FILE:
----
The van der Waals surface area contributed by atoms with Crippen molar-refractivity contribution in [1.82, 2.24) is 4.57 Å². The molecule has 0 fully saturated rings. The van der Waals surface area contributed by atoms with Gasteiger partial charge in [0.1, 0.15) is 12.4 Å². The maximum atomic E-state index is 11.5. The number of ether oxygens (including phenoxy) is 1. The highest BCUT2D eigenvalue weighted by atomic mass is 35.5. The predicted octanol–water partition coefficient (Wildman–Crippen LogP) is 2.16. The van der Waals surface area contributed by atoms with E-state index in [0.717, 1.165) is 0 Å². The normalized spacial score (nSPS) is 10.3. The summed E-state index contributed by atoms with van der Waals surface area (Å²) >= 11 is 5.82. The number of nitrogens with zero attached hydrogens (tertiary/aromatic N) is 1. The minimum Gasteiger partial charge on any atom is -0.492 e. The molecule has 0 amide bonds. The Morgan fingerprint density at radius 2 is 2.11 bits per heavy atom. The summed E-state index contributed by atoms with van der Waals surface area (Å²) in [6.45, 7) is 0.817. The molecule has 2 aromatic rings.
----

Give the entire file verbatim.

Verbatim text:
The van der Waals surface area contributed by atoms with Crippen molar-refractivity contribution in [1.82, 2.24) is 4.57 Å². The molecule has 0 fully saturated rings. The van der Waals surface area contributed by atoms with Gasteiger partial charge in [0.1, 0.15) is 12.4 Å². The maximum atomic E-state index is 11.5. The number of ether oxygens (including phenoxy) is 1. The highest BCUT2D eigenvalue weighted by atomic mass is 35.5. The predicted octanol–water partition coefficient (Wildman–Crippen LogP) is 2.16. The van der Waals surface area contributed by atoms with E-state index in [0.717, 1.165) is 0 Å². The normalized spacial score (nSPS) is 10.3. The summed E-state index contributed by atoms with van der Waals surface area (Å²) >= 11 is 5.82. The number of nitrogens with zero attached hydrogens (tertiary/aromatic N) is 1. The minimum Gasteiger partial charge on any atom is -0.492 e. The molecule has 0 amide bonds. The Morgan fingerprint density at radius 2 is 2.11 bits per heavy atom. The summed E-state index contributed by atoms with van der Waals surface area (Å²) in [6.45, 7) is 0.817. The molecule has 2 aromatic rings.